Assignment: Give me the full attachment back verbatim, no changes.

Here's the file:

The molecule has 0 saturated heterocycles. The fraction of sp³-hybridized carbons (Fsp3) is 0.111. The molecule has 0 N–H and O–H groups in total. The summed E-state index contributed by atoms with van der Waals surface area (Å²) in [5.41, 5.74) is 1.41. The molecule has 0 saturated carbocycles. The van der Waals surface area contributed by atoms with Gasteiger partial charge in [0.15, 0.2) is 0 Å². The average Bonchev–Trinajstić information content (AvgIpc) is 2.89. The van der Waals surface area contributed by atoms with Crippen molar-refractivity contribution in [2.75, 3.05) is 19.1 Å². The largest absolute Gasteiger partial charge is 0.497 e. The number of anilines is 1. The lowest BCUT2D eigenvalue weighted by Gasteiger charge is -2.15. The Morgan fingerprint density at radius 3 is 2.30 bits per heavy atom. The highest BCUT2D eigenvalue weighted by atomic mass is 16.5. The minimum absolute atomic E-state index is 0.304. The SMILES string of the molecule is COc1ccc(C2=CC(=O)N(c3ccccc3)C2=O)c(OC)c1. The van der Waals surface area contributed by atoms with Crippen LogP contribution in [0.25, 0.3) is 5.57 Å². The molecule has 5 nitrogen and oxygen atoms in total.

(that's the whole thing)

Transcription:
The molecule has 0 saturated heterocycles. The fraction of sp³-hybridized carbons (Fsp3) is 0.111. The molecule has 0 N–H and O–H groups in total. The summed E-state index contributed by atoms with van der Waals surface area (Å²) in [5.41, 5.74) is 1.41. The molecule has 0 saturated carbocycles. The van der Waals surface area contributed by atoms with Gasteiger partial charge in [0.15, 0.2) is 0 Å². The average Bonchev–Trinajstić information content (AvgIpc) is 2.89. The van der Waals surface area contributed by atoms with Crippen molar-refractivity contribution in [2.75, 3.05) is 19.1 Å². The largest absolute Gasteiger partial charge is 0.497 e. The number of anilines is 1. The lowest BCUT2D eigenvalue weighted by Gasteiger charge is -2.15. The Morgan fingerprint density at radius 3 is 2.30 bits per heavy atom. The highest BCUT2D eigenvalue weighted by atomic mass is 16.5. The minimum absolute atomic E-state index is 0.304. The SMILES string of the molecule is COc1ccc(C2=CC(=O)N(c3ccccc3)C2=O)c(OC)c1. The van der Waals surface area contributed by atoms with Crippen LogP contribution in [0.25, 0.3) is 5.57 Å². The molecule has 5 nitrogen and oxygen atoms in total.